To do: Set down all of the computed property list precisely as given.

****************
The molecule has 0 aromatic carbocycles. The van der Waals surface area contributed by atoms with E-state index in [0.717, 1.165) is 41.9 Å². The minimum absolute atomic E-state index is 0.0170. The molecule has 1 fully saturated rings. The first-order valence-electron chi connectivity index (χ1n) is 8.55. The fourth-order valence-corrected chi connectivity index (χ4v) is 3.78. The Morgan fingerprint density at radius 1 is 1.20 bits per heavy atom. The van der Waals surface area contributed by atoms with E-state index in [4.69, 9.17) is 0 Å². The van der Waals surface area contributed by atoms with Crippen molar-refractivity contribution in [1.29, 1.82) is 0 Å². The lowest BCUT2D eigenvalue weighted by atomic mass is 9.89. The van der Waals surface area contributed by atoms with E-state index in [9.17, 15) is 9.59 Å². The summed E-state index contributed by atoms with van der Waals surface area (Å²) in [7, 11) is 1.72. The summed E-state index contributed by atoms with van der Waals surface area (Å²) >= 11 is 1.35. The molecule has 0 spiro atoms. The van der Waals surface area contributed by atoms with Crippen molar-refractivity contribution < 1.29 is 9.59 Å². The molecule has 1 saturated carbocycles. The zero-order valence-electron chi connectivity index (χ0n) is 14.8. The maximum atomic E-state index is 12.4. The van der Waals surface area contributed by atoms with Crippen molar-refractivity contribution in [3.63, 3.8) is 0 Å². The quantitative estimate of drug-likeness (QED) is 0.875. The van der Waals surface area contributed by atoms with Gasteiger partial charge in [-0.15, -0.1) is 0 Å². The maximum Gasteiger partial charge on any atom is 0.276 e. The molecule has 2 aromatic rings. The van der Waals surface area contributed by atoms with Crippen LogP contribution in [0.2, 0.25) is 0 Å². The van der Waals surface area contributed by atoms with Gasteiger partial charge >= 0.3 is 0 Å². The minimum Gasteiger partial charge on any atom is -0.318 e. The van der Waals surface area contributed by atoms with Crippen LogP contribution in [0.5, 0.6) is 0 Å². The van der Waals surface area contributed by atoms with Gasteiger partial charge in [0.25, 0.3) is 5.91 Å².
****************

The molecule has 0 aromatic carbocycles. The van der Waals surface area contributed by atoms with E-state index in [0.717, 1.165) is 41.9 Å². The minimum absolute atomic E-state index is 0.0170. The molecule has 1 fully saturated rings. The first-order valence-electron chi connectivity index (χ1n) is 8.55. The fourth-order valence-corrected chi connectivity index (χ4v) is 3.78. The Morgan fingerprint density at radius 1 is 1.20 bits per heavy atom. The van der Waals surface area contributed by atoms with E-state index in [4.69, 9.17) is 0 Å². The van der Waals surface area contributed by atoms with Crippen molar-refractivity contribution in [1.29, 1.82) is 0 Å². The lowest BCUT2D eigenvalue weighted by atomic mass is 9.89. The van der Waals surface area contributed by atoms with E-state index in [9.17, 15) is 9.59 Å². The summed E-state index contributed by atoms with van der Waals surface area (Å²) in [7, 11) is 1.72. The summed E-state index contributed by atoms with van der Waals surface area (Å²) >= 11 is 1.35. The molecule has 0 spiro atoms. The van der Waals surface area contributed by atoms with Crippen molar-refractivity contribution < 1.29 is 9.59 Å². The molecule has 1 saturated carbocycles. The zero-order valence-electron chi connectivity index (χ0n) is 14.8. The maximum atomic E-state index is 12.4. The van der Waals surface area contributed by atoms with Crippen molar-refractivity contribution in [3.63, 3.8) is 0 Å². The quantitative estimate of drug-likeness (QED) is 0.875. The van der Waals surface area contributed by atoms with Gasteiger partial charge in [-0.15, -0.1) is 0 Å². The maximum Gasteiger partial charge on any atom is 0.276 e. The molecule has 2 aromatic rings. The van der Waals surface area contributed by atoms with Crippen LogP contribution in [0.2, 0.25) is 0 Å². The van der Waals surface area contributed by atoms with Gasteiger partial charge >= 0.3 is 0 Å². The minimum Gasteiger partial charge on any atom is -0.318 e. The van der Waals surface area contributed by atoms with Crippen LogP contribution in [0.5, 0.6) is 0 Å². The van der Waals surface area contributed by atoms with Gasteiger partial charge in [0.25, 0.3) is 5.91 Å².